After authorizing comments and reports heavily crucial of cryptocurrencies over the last few years, Agustin Carstens, chief of the Bank for International Settlements (BIS), has acknowledged that central banks will most likely soon need to problem their own digital currencies.
Speaking to the Financial Times on Sunday, Carstens declared that BIS – which acts as a central bank for central banks – is supporting global central banks’ efforts to research and build digital currencies based on national fiat currencies.
Several central banks are engaged in such work and “we are working on it, helping them,” Carstens said. Further, the arrival of such products might just around the corner if there is clear proof of demand from the public.
Based on Carstens:
The comments come shortly after Facebook’s unveiling of its organized Libra cryptocurrency made headlines and shook regulators worldwide, as the prospect of a tech firm with users in the billions starting his own money potentially poses a threat to state currencies.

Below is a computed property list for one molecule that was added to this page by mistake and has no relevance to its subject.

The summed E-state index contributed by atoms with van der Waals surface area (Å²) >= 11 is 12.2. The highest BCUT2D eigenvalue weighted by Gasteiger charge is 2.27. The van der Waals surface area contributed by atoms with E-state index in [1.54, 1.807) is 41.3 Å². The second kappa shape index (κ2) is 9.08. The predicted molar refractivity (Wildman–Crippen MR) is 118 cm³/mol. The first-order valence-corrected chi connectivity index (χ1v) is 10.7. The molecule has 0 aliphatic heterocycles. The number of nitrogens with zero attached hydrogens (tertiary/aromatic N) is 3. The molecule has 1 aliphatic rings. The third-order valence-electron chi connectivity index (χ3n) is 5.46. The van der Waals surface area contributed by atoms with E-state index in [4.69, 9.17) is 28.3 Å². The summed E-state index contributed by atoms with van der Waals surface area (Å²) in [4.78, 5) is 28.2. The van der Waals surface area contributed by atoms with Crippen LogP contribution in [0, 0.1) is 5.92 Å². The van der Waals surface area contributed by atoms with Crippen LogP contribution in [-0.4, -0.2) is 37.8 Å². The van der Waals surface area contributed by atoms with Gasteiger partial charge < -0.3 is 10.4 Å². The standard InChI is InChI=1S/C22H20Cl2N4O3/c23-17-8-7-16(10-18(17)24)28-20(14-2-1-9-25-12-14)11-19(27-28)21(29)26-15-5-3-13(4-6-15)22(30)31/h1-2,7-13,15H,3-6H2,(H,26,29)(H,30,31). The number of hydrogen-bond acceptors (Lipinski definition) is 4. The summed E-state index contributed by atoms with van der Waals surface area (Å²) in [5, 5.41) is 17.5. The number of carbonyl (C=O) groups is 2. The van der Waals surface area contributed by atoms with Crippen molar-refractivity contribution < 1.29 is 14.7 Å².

France’s finance minister has said that Libra should not be allowed to become a sovereign currency.
Over in the U.S. Congress woman, Maxine Waters has asked Facebook to halt the growth of the Libra Network until hearings can be kept.
BIS itself name-checked Facebook in its recent annual report, expressing fears that initiatives like Libra pose a long-term threat to central banks control of money:
Talking to the FT, Carstens again addressed the Facebook problem.
“The issue is how will the currency be used? Will there be the discovery of data, or information that can be used in credit provision and how will data privacy be protected?” he said, adding that a “simple way” to control such cryptocurrency networks is to start addressing “immediate and very obvious” money laundering concerns.